Japanese is not an easy language to learn. Though, we have to say, we’re not sure that any language is easy to learn when you’re a beginner! But for English speakers, Japanese is certainly one of the most difficult languages to pick up. Anyone who’s taken a class will surely remember the first time they opened their textbook and saw two massive charts full of squiggly lines and realized that they now had to learn two more alphabets! And then start on kanji…

However, it looks like one Japanese-speaking UK native has found the key to Japanese using just one word!

Twitter user @akrhkw recently tweeted the message below, spilling the beans about the secret to Japanese. It’s not nearly as difficult as you might think!

“I’m from the UK. When learning Japanese, I had to memorise all the hiragana and katakana currently in use, which includes 92 characters in total, which seems like a crazy number. But on top of that there are the 2,136 jouyou kanji, too, and I thought I would die from memorising everything. But one day I learned “YA BA I,” and Japanese didn’t seem so bad anymore.”


So, all you need to speak Japanese is “yabai”!

But what is “yabai”?

Well, according to Gogen Yurai Jiten, an online etymological dictionary for Japanese, “yabai” comes from “yaba,” which could be translated literally as “in a bad condition” or “inconvenient.” However, according to Gogen Yurai Jiten, legend has it that “yaba” was originally from the secret language of thieves, and before World War 2, many prisoners used the word to refer to guards. However, the dictionary also suggests that it might have evolved from “yobai,” when men would sneak into women’s rooms at night for some, uh, fun. Like an extended game of Monopoly, we suppose.

Wikipedia, on the other hand, suggests that “yaba” has its origins in the Edo Period, and referred to amusement archery ranges run as covers for secret brothels. They were clearly dangerous places, so being in a “yaba” (written with the kanji for “arrow” 矢 and “place” 場) was being in a dangerous situation.

▼Yabai! Yabusame!


Regardless of its origins, the word originally basically meant “something bad,” but in the 1980s, many young people started using the word to refer to something as uncool. However, in the 1990s, it eventually morphed into something closer to “sugoi,” which implies “amazing,” though “yabai” usually means “Holy cow, I am extremely surprised” with either a good or bad connotation.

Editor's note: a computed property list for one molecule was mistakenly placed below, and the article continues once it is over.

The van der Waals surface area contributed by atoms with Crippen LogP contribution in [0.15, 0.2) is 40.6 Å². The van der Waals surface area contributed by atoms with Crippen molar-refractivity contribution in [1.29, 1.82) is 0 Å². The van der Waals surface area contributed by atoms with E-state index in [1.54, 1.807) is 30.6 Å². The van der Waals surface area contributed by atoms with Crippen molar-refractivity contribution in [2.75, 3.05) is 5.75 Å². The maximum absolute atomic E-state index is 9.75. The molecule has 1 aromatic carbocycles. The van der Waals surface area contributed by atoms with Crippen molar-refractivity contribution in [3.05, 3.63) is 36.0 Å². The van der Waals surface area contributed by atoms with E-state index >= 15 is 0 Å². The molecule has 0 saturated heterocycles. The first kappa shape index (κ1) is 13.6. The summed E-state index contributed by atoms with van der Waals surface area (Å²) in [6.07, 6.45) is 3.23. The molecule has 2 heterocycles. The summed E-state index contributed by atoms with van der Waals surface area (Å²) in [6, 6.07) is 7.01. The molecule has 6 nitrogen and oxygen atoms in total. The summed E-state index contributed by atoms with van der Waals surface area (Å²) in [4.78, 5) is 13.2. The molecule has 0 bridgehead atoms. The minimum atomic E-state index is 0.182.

Today, “yabai” is one of the most common words you’ll hear in everyday speech. If you happen to be channel surfing in Japan and catch a variety show, you’re sure to hear “yabai!” at least once. It’s the perfect aizuchi to show not only that you’re paying attention but that you’re empathising with the speaker’s plight, whatever that may be.

It also works in nearly any situation! A cat jumped out and scared your friend? “Yabai!” Your co-worker got a raise? “Yabai!” The princess is in another castle? “Yabai!”

Of course, @akrhkw’s tweet, which has been retweeted over 11,000 times, got a lot of attention from Japanese netizens.


“Don’t some college students have entire conversations consisting only of ‘yabai’?”

“[Responding to the above comment] I’ve overheard conversations where they used only ‘maji’ [like ‘seriously?!’] and ‘yabai’.”

“Use your head a bit more!”

“You see it online a lot ‘XX is yabai! LOLOLOLOL!’ Ah, wait, are you all foreigners?”

“Is this an ‘English joke‘? LOL”

Of course, you can’t actually hold a full conversation using only “yabai!” You’ll also need to add “Heeeee” and “tssssss” to your repertoire, as demonstrated by Ken Tanaka and Remi February in the video below.

While no one seriously thinks you can hold a full conversation in any language by simply repeating certain sounds/words ad infinitum, we have to point out that you can do the same thing in English using only the words “dude” and “bro.” It might not be the most stimulating of conversations, but communication is communication, right?

Source: Jin115, Gogen Yurai Jiten, Wikipedia
Images: All images by RocketNews24